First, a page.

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Reel Review: ‘Fighting with my Family’

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Florence Pugh and Jack Lowden play siblings battling it out for a chance at the World Wrestling Entertainment stage. PHOTO COURTESY OF MGM STUDIOS

By Anna Husted EBS FILM CRITIC

“Fighting with my Family” is the best kept secret of 2019. An independent film written and directed by one of the tallest men in the industry, Britain’s Stephen Merchant, looming large at 6 feet 7 inches, “Fighting with my Family” is simply fantastic and has made its way easily into my top 20 films of the year.

Based on a true story, “Fighting with my Family” is about the Knight family and their relationship with wrestling. Ricky and Julia Knight, played by Nick Frost and Lena Headey, respectively, have raised two kids with aspirations of becoming professional wrestlers in their little town in England. When the World Wrestling Entertainment (WWE) crews come to London, both of their kids, Zak and Saraya, played by Jack Lowden and Florence Pugh, are given the opportunity to try out, but only Saraya, who goes by the wrestling name “Paige,” makes the cut.

“Fighting with my Family” is a coming-of-age film about Saraya and Zak grappling with their own and each other’s successes. While Saraya heads off to Miami to train with the best WWE coaches, played by the charming Vince Vaughn and Dwayne “The Rock” Johnson, Zak keeps coaching his own group of ragtag kids in England, including teaching a blind boy how to fight.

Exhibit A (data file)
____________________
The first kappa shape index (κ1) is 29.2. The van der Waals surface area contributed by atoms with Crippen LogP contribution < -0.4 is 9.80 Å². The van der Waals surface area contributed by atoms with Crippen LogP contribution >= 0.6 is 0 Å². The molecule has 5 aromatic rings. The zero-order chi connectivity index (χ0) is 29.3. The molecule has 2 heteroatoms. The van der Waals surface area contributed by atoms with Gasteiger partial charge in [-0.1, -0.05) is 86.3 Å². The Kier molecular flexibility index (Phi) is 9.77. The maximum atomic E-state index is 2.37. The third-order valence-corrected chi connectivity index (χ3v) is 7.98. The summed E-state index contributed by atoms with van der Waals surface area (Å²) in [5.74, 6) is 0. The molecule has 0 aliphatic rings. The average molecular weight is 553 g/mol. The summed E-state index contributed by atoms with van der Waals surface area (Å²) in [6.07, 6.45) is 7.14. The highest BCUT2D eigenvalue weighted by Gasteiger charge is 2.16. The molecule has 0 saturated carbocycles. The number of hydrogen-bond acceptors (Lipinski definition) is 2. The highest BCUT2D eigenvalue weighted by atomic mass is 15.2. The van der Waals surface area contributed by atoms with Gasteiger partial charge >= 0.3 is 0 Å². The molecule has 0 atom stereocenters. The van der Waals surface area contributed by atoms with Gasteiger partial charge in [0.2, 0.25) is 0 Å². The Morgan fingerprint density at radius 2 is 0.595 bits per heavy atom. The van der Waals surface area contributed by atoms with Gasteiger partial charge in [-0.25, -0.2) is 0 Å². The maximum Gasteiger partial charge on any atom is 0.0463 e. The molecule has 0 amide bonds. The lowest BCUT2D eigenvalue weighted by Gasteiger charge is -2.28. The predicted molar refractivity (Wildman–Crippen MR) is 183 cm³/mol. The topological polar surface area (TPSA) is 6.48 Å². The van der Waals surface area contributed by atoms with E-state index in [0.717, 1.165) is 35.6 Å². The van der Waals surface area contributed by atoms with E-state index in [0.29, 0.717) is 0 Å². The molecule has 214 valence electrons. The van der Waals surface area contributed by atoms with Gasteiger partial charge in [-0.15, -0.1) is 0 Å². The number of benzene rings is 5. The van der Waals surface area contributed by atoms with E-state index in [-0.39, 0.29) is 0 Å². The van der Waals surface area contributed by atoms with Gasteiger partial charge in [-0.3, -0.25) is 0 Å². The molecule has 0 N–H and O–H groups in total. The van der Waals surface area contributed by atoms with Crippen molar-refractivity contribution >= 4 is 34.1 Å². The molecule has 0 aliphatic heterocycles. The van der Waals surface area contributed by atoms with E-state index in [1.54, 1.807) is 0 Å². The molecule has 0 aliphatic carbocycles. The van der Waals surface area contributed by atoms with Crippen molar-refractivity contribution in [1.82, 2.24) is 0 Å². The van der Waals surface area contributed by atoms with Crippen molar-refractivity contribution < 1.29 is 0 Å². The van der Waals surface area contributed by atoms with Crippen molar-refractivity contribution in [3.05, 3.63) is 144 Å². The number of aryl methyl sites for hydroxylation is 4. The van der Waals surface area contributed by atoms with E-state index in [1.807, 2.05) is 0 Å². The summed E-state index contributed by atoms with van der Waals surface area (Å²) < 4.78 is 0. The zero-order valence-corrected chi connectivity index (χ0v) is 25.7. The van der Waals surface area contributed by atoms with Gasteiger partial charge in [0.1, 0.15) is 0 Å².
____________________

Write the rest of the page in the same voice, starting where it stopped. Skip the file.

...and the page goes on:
The Knight family dynamics are cleverly written, realistic and entertaining; each has their unique relationship with each other and their unique wrestling style to match.

While Saraya struggles to fit into the world of “model” wrestling, Zak’s insecurities about his dreams of fighting in the WWE haunt him, and the rapport between these two siblings is shaky, yet tender. They care deeply about each other, which manifests in jealousy—albeit a common phenomenon in the world of siblinghood.

But the film also comes with a dose of reflection on personal values and giving people a chance to show more than what meets the eye; Saraya is surrounded by older women who are strong but possess the classic attributes of “sexy,” whereas she has an unrefined Norwich, England, accent, dark hair and is shorter than your typical model. She immediately feels left out but realizes that she didn’t give the other women a chance either and only assumed they didn’t understand her struggles.

“Fighting with my Family” is just a darn good film: It’s entertaining from start to finish, with some fun cameos, witty writing and its focus on themes of family in a non-conventional, non-sappy way. Watch “Fighting with my Family.” You will not be disappointed.  

“Fighting with my Family” is available to rent on YouTube or Amazon. It is also available at Bozeman Public Library.

Anna Husted has a master’s in film studies from New York University. In Big Sky she can be found hiking a mountain or at the movies at Lone Peak Cinema. When not gazing at the silver screen or watching her new favorite TV show, she’s reading, fishing or roughhousing with her cat, Indiana Jones.

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